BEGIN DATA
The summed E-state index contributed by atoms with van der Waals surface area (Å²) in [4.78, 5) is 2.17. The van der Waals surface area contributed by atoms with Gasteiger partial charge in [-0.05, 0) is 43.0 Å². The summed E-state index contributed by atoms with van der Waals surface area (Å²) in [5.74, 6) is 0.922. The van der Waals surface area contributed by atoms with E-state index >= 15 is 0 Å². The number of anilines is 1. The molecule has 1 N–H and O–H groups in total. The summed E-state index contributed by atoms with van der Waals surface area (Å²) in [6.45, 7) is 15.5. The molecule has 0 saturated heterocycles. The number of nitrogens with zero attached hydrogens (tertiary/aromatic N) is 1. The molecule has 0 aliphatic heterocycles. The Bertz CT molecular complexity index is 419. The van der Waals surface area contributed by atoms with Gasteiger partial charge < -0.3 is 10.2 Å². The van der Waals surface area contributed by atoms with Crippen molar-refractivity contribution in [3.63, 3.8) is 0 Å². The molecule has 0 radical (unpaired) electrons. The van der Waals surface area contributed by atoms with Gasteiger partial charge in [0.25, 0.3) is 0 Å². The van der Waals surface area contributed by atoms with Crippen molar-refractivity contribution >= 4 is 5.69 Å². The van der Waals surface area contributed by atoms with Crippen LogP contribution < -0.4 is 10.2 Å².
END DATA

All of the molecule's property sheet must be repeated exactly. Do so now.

The summed E-state index contributed by atoms with van der Waals surface area (Å²) in [4.78, 5) is 2.17. The van der Waals surface area contributed by atoms with Gasteiger partial charge in [-0.05, 0) is 43.0 Å². The summed E-state index contributed by atoms with van der Waals surface area (Å²) in [5.74, 6) is 0.922. The van der Waals surface area contributed by atoms with E-state index >= 15 is 0 Å². The number of anilines is 1. The molecule has 1 N–H and O–H groups in total. The summed E-state index contributed by atoms with van der Waals surface area (Å²) in [6.45, 7) is 15.5. The molecule has 0 saturated heterocycles. The number of nitrogens with zero attached hydrogens (tertiary/aromatic N) is 1. The molecule has 0 aliphatic heterocycles. The Bertz CT molecular complexity index is 419. The van der Waals surface area contributed by atoms with Gasteiger partial charge < -0.3 is 10.2 Å². The van der Waals surface area contributed by atoms with Crippen molar-refractivity contribution in [3.63, 3.8) is 0 Å². The molecule has 0 radical (unpaired) electrons. The van der Waals surface area contributed by atoms with Gasteiger partial charge in [0.25, 0.3) is 0 Å². The van der Waals surface area contributed by atoms with Crippen molar-refractivity contribution >= 4 is 5.69 Å². The van der Waals surface area contributed by atoms with Crippen LogP contribution < -0.4 is 10.2 Å².